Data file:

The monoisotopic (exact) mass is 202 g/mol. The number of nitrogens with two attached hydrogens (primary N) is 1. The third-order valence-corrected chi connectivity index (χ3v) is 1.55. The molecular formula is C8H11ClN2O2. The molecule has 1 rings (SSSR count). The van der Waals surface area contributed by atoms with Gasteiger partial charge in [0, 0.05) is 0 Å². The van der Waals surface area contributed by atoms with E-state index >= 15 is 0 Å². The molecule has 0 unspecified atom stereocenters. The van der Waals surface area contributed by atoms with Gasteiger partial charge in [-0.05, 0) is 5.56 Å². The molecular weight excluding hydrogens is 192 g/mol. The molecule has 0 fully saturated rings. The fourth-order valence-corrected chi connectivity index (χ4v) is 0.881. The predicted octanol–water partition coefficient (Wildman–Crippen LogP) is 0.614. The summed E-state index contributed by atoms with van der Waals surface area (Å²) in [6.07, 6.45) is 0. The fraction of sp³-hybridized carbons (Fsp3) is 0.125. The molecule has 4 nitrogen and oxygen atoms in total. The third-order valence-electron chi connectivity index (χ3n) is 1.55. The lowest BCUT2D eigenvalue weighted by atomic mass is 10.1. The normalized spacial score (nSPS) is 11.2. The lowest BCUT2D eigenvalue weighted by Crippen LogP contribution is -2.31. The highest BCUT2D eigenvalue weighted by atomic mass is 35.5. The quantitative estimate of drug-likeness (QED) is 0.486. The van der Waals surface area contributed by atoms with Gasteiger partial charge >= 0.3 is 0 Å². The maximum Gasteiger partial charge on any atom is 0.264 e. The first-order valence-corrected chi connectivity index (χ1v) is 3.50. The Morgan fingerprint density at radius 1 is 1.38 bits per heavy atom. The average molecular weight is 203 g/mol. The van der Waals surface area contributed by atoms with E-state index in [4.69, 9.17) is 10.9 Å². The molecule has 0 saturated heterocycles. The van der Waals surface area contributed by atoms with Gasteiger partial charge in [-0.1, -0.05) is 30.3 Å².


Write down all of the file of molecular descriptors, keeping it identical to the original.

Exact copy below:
The monoisotopic (exact) mass is 202 g/mol. The number of nitrogens with two attached hydrogens (primary N) is 1. The third-order valence-corrected chi connectivity index (χ3v) is 1.55. The molecular formula is C8H11ClN2O2. The molecule has 1 rings (SSSR count). The van der Waals surface area contributed by atoms with Gasteiger partial charge in [0, 0.05) is 0 Å². The van der Waals surface area contributed by atoms with E-state index >= 15 is 0 Å². The molecule has 0 unspecified atom stereocenters. The van der Waals surface area contributed by atoms with Gasteiger partial charge in [-0.05, 0) is 5.56 Å². The molecular weight excluding hydrogens is 192 g/mol. The molecule has 0 fully saturated rings. The fourth-order valence-corrected chi connectivity index (χ4v) is 0.881. The predicted octanol–water partition coefficient (Wildman–Crippen LogP) is 0.614. The summed E-state index contributed by atoms with van der Waals surface area (Å²) in [6.07, 6.45) is 0. The fraction of sp³-hybridized carbons (Fsp3) is 0.125. The molecule has 4 nitrogen and oxygen atoms in total. The third-order valence-electron chi connectivity index (χ3n) is 1.55. The lowest BCUT2D eigenvalue weighted by atomic mass is 10.1. The normalized spacial score (nSPS) is 11.2. The lowest BCUT2D eigenvalue weighted by Crippen LogP contribution is -2.31. The highest BCUT2D eigenvalue weighted by atomic mass is 35.5. The quantitative estimate of drug-likeness (QED) is 0.486. The van der Waals surface area contributed by atoms with Gasteiger partial charge >= 0.3 is 0 Å². The maximum Gasteiger partial charge on any atom is 0.264 e. The first-order valence-corrected chi connectivity index (χ1v) is 3.50. The Morgan fingerprint density at radius 1 is 1.38 bits per heavy atom. The average molecular weight is 203 g/mol. The van der Waals surface area contributed by atoms with E-state index in [4.69, 9.17) is 10.9 Å². The molecule has 0 saturated heterocycles. The van der Waals surface area contributed by atoms with Gasteiger partial charge in [-0.1, -0.05) is 30.3 Å².